Abstract: The paper offers a feminist-gendered reading of a Hasidic story about R. Yisroel of Ruzhin, who intervenes in the case of a pregnant woman experiencing difficulty in labor. R. Yisroel of Ruzhin chooses storytelling as the means to help the woman, reciting a known Christian tradition about a female pope and her birth experience. A critical-gendered reading could view this story within the broader cultural phenomenon of labor being expropriated by men. The paper in addition suggests a subversive reading, which sees the story as a unique, disguised attempt at creating an appropriate place for birth within the greater culture. Focusing on the use of the strange papal story as a way of affecting salvation, the paper proposes a sephirotic-symbolic reading of the internal story: R. Yisroel of Ruzhin identified sparks of hesed in the story of the female pope and elevated them through the telling of the story, realizing the Hasidic mission of "raising the sparks". This Hasidic activity of "raising the sparks", the paper suggests, could also function as an interpretive methodology offering new perspectives on a patriarchal world and a patriarchal text, including the present story and the Hasidic tradition in general. The paper shows how through gender sensitivity and with the aid of the appropriate theoretical tools, a Hasidic text unfolds to reveal answers to new questions, and questions to new answers, opening a rich interpretive space while at the same time opening the door to tikun 'olam, repair of the world.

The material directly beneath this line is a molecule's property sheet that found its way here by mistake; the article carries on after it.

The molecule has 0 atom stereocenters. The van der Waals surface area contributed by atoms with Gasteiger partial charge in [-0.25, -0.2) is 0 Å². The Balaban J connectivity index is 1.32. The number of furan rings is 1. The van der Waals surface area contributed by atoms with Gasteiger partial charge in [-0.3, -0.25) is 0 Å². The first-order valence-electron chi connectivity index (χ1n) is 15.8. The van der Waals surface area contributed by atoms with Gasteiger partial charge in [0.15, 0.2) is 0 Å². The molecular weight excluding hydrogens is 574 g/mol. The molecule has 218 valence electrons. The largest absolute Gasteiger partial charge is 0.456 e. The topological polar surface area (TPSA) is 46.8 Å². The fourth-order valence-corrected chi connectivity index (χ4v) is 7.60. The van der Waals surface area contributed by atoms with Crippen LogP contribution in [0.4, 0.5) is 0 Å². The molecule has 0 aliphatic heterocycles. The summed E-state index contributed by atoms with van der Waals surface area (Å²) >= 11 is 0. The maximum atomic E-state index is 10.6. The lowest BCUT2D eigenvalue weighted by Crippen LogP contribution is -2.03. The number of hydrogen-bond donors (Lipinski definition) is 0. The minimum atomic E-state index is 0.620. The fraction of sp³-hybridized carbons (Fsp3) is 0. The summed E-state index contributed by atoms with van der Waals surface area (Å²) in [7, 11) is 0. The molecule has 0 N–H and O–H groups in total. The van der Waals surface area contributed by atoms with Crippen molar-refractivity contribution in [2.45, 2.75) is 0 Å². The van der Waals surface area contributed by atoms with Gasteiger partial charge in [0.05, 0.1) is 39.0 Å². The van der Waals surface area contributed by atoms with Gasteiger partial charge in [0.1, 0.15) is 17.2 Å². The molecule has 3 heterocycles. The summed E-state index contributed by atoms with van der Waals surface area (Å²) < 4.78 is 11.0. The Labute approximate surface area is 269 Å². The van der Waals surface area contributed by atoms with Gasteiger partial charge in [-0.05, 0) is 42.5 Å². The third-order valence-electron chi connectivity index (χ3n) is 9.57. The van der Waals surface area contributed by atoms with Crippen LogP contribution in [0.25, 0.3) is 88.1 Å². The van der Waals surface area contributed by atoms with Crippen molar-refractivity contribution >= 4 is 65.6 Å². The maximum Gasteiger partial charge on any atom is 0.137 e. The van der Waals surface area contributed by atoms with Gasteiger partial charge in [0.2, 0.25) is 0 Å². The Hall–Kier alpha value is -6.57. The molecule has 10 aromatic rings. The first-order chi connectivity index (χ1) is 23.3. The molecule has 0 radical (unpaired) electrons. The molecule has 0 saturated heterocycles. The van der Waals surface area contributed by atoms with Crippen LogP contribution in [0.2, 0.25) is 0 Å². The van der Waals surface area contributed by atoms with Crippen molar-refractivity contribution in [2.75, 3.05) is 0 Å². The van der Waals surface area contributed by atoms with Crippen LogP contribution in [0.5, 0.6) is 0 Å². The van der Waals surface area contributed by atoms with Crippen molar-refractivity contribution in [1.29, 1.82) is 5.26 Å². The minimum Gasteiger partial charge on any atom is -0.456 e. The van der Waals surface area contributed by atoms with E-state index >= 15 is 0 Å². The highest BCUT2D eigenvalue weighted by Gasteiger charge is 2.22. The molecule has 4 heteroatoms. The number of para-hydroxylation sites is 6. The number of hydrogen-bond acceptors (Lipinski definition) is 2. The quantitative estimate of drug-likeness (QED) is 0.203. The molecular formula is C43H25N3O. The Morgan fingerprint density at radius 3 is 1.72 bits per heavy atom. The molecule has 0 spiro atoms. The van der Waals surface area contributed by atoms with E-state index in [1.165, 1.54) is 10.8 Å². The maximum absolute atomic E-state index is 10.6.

Jewish Quarterly Review – University of Pennsylvania Press
Published: Aug 13, 2011